But there most certainly is a double standard at play as Eliana Johnson of National Review noted in an excellent November 21 post in which she detailed how left-wing journalists and members of Congress attacked Condoleezza Rice as an incompetent Bush hack. Johnson wrote that:
Attempts by liberal MSNBC pundits like Touré and Richard Wolffe to dismiss conservative criticisms of Amb. Susan Rice as racially-motivated are evidence of the "militant, radical Left flexing its muscles" post-Obama reelection, NewsBusters publisher Brent Bozell told Sean Hannity on the "Media Mash" segment of the Fox News host's November 29 program.
"Where were" liberal journalists when "Clarence Thomas was smeared in his confirmation hearings" or "with Allen West in Florida?" Bozell asked. "When a conservative black man is attacked," the media are mute, failing to consider if perhaps there is racism at play in the criticisms leveled by liberals. What's more, if Rice were white, the media would simply complain Republican critics are "anti-woman," the Media Research Center founder observed [watch the full segment below the page break].
Jay Leno continued pressuring Barack Obama Thursday night.
During his opening monologue on NBC's Tonight Show, the host said, "This is very dangerous to the White House if journalists should suddenly start asking real questions” (video follows with transcribed highlights and commentary):
A front-page "news analysis" Thursday by New York Times intelligence reporter Scott Shane, "Talking Points Overshadow Bigger Libya Issues," downplayed the seriousness of the controversy and attempted to reduce GOP criticism of UN ambassador Susan Rice, a possible Secretary of State candidate, into just more food for the partisan "meat grinder."
Shane questioned why "four pallid sentences that intelligence analysts cautiously delivered are the unlikely center of a quintessential Washington drama, in which a genuine tragedy has been fed into the meat grinder of election-year politics." The paper wasn't so forgiving about President George W. Bush's famous "16 words" in 2003 about Saddam Hussein looking for nuclear material in Africa.
Good Morning America on Thursday allowed a scant 23 seconds to the latest on Susan Rice's possible Secretary of State nomination and her troubled role in providing false information on the Libya. Yet, the same program devoted over two minutes of the precious 7am half hour, supposedly the time for hard news, to the claim that Bigfoot is "real." [See video below. MP3 audio here.]
Guest co-host Amy Robach opened the show by enthusing, "Part-human, part-primate. Is Bigfoot real, after all?" Co-anchor George Stephanopoulos hyped "a prominent veterinarian who says she can prove Bigfoot exists and that he's related to all of us." Reporter Nick Watt could barely contain himself: "Oh my goodness, I want to believe. Can you imagine if Bigfoot is actually real?" Contributor Laura Spencer declared, "Yeah, I believe. I totally believe."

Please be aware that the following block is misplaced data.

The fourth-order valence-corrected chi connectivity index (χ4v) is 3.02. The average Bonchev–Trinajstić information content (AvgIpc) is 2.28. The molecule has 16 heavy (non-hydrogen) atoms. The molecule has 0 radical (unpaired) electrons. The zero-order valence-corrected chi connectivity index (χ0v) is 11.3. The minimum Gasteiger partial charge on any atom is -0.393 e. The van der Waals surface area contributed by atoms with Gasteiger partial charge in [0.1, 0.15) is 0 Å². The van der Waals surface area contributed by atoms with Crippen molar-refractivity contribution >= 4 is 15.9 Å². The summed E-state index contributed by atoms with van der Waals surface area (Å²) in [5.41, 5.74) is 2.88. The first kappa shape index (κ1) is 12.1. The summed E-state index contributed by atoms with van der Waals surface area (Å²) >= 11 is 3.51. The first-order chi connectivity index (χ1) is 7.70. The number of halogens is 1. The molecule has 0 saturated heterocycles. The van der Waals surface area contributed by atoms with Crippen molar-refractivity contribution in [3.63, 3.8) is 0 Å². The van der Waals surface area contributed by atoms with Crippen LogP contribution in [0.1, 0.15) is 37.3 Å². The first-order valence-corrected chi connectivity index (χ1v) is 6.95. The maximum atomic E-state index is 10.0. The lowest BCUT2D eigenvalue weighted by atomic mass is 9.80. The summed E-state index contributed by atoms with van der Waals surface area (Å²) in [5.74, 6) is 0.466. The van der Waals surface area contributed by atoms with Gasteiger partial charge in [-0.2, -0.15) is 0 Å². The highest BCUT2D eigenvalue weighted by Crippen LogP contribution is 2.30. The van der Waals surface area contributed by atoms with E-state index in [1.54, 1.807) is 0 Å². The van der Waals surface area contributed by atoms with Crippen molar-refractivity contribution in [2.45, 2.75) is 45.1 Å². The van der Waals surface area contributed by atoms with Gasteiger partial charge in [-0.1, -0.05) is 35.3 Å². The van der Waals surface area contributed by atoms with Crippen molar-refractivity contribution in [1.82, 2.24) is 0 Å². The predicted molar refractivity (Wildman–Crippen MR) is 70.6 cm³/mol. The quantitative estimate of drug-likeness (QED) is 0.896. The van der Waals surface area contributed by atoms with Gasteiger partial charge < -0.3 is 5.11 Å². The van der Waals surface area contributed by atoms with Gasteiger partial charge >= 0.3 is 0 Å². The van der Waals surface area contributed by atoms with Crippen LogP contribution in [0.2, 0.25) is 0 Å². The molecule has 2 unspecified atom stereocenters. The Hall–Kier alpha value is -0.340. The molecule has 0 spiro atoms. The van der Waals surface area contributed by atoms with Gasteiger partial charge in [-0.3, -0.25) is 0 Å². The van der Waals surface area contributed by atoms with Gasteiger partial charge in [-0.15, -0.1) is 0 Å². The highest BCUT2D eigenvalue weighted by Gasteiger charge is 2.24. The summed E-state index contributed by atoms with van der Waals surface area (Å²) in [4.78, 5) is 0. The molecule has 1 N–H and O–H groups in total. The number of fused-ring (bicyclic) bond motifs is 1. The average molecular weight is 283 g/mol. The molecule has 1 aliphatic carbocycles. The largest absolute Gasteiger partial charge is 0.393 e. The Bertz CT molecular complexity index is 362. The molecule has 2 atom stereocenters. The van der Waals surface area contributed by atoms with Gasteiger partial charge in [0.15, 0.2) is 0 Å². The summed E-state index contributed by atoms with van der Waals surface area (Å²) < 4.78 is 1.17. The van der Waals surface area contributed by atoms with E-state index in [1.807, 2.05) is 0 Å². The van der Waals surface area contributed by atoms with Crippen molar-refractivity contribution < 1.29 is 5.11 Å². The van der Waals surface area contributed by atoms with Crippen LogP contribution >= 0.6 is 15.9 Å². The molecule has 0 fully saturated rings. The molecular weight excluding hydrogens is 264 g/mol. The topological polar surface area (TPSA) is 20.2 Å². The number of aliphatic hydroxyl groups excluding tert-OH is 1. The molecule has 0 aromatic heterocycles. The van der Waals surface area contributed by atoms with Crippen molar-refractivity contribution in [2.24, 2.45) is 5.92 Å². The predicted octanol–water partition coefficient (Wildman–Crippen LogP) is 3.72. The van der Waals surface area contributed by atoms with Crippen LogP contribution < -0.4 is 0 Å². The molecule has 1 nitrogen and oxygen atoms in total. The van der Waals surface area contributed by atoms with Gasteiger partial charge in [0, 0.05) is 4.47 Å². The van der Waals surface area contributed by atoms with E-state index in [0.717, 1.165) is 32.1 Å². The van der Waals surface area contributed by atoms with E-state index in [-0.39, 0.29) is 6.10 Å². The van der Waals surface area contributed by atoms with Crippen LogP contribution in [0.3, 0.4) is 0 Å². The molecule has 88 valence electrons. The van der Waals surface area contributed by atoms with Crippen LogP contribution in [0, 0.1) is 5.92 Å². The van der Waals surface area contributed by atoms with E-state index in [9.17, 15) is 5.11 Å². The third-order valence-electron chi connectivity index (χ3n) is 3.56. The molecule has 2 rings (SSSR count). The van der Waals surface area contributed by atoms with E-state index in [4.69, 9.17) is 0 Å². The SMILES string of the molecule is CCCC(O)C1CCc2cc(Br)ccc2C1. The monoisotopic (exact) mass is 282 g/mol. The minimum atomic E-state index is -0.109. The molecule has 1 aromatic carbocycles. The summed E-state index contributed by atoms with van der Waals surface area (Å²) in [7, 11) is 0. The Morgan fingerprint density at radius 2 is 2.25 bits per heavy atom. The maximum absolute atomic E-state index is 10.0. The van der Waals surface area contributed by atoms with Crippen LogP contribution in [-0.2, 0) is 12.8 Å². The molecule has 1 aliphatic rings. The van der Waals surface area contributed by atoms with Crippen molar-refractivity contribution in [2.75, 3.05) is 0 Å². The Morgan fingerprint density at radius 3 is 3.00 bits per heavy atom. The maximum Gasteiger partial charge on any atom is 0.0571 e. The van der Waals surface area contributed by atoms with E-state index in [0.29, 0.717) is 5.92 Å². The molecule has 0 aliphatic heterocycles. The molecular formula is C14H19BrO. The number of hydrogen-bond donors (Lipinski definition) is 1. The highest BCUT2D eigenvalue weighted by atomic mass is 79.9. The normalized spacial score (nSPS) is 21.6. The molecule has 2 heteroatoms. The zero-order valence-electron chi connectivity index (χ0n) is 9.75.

In what has been a daily and exhausting exercise, Richard Wolffe, executive editor of MSNBC.com, continues to push the slanderous claim that opposition to U.N. Ambassador Susan Rice is racially motivated.
Appearing on Thursday’s Martin Bashir show, Wolffe and fellow liberal journalist Jonathan Capehart of The Washington Post continued to slam Republicans for their investigation of Susan Rice. [See video below page break. MP3 audio here.]
In an exchange with MSNBC Harball host Chris Matthews on Wednesday's NBC Today, co-host Savannah Guthrie pondered the possibility that U.N. Ambassador Susan Rice lied about Benghazi: "...should she have been more direct that the information she was providing to the American people was at that point, not just preliminary, but incomplete? I guess the bottom line is, did she mislead?"
Matthews replied by wondering: "...was she a flack...just out there mouthing the words that somebody told you, or is she a thoughtful cabinet minister – to be a potential cabinet minister?" He then laid the blame entirely on the intelligence: "But from what I'm told, she got the facts directly unchanged, unspun by the White House, nobody changed anything. If anybody's at fault here, it's the intelligence community, for giving her incomplete information for their own purposes."
Wednesday's New York Times front page featured Susan Rice's failed attempt to assuage concerns of three Senate Republicans on her false statements about the Benghazi massacre in "Rice Concedes Error on Libya: G.O.P. Digs In." Inside was an unflattering photo of a peeved-looking Sen. John McCain. Posing Republican senator and Rice critic McCain as the bad guy, an on-line text box accompanying the article highlighted a reader comment from "Them or Us": "If you think these three Senators walked in with open minds and no agenda, I'd like to sell you a bridge that crosses the East River into Brooklyn. McCain's little kangaroo court is about as transparent as his anger." Meanwhile, on the back pages, two liberal Times columnists disagreed on Benghazi's significance.
In the front-page story, reporters Mark Landler and Jeremy Peters minimized the import of the policy scandal by focusing on the personal, portraying Rice, who may be nominated by President Obama to the post of UN ambassador, as offering an olive branch that "hostile Senate Republicans" rejected.